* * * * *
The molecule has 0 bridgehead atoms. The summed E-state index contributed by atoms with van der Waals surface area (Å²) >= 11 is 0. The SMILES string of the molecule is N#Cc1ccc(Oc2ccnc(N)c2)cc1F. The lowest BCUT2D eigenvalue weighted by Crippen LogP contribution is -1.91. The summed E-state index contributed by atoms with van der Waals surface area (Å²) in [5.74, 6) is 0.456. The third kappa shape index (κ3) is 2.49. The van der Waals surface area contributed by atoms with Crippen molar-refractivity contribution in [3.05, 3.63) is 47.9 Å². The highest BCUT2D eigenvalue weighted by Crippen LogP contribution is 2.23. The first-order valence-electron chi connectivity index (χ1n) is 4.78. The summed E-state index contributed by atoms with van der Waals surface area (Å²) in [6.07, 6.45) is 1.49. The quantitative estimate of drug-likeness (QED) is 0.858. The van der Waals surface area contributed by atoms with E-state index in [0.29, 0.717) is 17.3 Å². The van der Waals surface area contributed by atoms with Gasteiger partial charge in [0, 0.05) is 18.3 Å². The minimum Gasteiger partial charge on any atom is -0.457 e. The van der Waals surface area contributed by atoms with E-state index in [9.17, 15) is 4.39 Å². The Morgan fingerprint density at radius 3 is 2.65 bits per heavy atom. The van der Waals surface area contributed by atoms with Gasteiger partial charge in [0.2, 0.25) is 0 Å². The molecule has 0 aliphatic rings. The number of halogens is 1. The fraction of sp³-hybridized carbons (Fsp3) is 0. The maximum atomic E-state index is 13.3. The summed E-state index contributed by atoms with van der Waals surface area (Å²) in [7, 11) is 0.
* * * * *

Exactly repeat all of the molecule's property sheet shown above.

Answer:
The molecule has 0 bridgehead atoms. The summed E-state index contributed by atoms with van der Waals surface area (Å²) >= 11 is 0. The SMILES string of the molecule is N#Cc1ccc(Oc2ccnc(N)c2)cc1F. The lowest BCUT2D eigenvalue weighted by Crippen LogP contribution is -1.91. The summed E-state index contributed by atoms with van der Waals surface area (Å²) in [5.74, 6) is 0.456. The third kappa shape index (κ3) is 2.49. The van der Waals surface area contributed by atoms with Crippen molar-refractivity contribution in [3.05, 3.63) is 47.9 Å². The highest BCUT2D eigenvalue weighted by Crippen LogP contribution is 2.23. The first-order valence-electron chi connectivity index (χ1n) is 4.78. The summed E-state index contributed by atoms with van der Waals surface area (Å²) in [6.07, 6.45) is 1.49. The quantitative estimate of drug-likeness (QED) is 0.858. The van der Waals surface area contributed by atoms with E-state index in [0.29, 0.717) is 17.3 Å². The van der Waals surface area contributed by atoms with Gasteiger partial charge in [0, 0.05) is 18.3 Å². The minimum Gasteiger partial charge on any atom is -0.457 e. The van der Waals surface area contributed by atoms with E-state index in [9.17, 15) is 4.39 Å². The Morgan fingerprint density at radius 3 is 2.65 bits per heavy atom. The van der Waals surface area contributed by atoms with Gasteiger partial charge in [0.2, 0.25) is 0 Å². The molecule has 0 aliphatic rings. The number of halogens is 1. The fraction of sp³-hybridized carbons (Fsp3) is 0. The maximum atomic E-state index is 13.3. The summed E-state index contributed by atoms with van der Waals surface area (Å²) in [7, 11) is 0.